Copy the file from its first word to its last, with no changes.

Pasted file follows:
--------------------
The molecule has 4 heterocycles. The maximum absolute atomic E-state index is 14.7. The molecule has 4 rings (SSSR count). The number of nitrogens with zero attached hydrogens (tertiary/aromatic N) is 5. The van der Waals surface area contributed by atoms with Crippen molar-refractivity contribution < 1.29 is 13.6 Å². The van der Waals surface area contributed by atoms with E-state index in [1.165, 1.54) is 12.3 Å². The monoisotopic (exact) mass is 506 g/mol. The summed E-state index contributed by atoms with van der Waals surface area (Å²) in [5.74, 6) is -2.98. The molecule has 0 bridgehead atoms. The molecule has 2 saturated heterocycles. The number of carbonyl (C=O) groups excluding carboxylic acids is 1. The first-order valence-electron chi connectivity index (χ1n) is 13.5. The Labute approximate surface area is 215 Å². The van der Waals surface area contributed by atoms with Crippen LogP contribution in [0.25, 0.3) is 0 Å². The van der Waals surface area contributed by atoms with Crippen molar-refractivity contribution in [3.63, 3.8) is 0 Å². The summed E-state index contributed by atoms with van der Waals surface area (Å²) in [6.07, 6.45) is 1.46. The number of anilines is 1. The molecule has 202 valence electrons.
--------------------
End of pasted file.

The molecule has 4 heterocycles. The maximum absolute atomic E-state index is 14.7. The molecule has 4 rings (SSSR count). The number of nitrogens with zero attached hydrogens (tertiary/aromatic N) is 5. The van der Waals surface area contributed by atoms with Crippen molar-refractivity contribution < 1.29 is 13.6 Å². The van der Waals surface area contributed by atoms with E-state index in [1.165, 1.54) is 12.3 Å². The monoisotopic (exact) mass is 506 g/mol. The summed E-state index contributed by atoms with van der Waals surface area (Å²) in [5.74, 6) is -2.98. The molecule has 0 bridgehead atoms. The molecule has 2 saturated heterocycles. The number of carbonyl (C=O) groups excluding carboxylic acids is 1. The first-order valence-electron chi connectivity index (χ1n) is 13.5. The Labute approximate surface area is 215 Å². The van der Waals surface area contributed by atoms with Crippen LogP contribution in [0.25, 0.3) is 0 Å². The van der Waals surface area contributed by atoms with Crippen molar-refractivity contribution in [3.63, 3.8) is 0 Å². The summed E-state index contributed by atoms with van der Waals surface area (Å²) in [6.07, 6.45) is 1.46. The number of anilines is 1. The molecule has 202 valence electrons.